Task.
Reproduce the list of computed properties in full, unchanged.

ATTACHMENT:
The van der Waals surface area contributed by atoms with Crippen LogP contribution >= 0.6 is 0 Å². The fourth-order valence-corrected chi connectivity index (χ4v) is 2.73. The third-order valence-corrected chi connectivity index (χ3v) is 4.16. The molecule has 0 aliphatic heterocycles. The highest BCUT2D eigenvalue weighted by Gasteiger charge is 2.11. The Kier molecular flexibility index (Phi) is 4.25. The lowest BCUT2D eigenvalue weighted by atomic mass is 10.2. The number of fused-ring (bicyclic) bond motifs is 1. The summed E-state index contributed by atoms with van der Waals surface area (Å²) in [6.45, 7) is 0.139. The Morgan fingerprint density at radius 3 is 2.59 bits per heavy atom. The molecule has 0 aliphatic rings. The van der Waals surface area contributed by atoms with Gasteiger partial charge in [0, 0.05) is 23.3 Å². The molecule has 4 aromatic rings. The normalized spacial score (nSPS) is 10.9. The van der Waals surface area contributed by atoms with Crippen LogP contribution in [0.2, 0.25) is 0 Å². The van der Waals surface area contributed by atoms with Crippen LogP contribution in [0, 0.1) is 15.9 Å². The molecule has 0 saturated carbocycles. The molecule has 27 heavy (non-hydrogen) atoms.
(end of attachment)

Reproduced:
The van der Waals surface area contributed by atoms with Crippen LogP contribution >= 0.6 is 0 Å². The fourth-order valence-corrected chi connectivity index (χ4v) is 2.73. The third-order valence-corrected chi connectivity index (χ3v) is 4.16. The molecule has 0 aliphatic heterocycles. The highest BCUT2D eigenvalue weighted by Gasteiger charge is 2.11. The Kier molecular flexibility index (Phi) is 4.25. The lowest BCUT2D eigenvalue weighted by atomic mass is 10.2. The number of fused-ring (bicyclic) bond motifs is 1. The summed E-state index contributed by atoms with van der Waals surface area (Å²) in [6.45, 7) is 0.139. The Morgan fingerprint density at radius 3 is 2.59 bits per heavy atom. The molecule has 0 aliphatic rings. The van der Waals surface area contributed by atoms with Gasteiger partial charge in [0, 0.05) is 23.3 Å². The molecule has 4 aromatic rings. The normalized spacial score (nSPS) is 10.9. The van der Waals surface area contributed by atoms with Crippen LogP contribution in [0.2, 0.25) is 0 Å². The van der Waals surface area contributed by atoms with Crippen LogP contribution in [0, 0.1) is 15.9 Å². The molecule has 0 saturated carbocycles. The molecule has 27 heavy (non-hydrogen) atoms.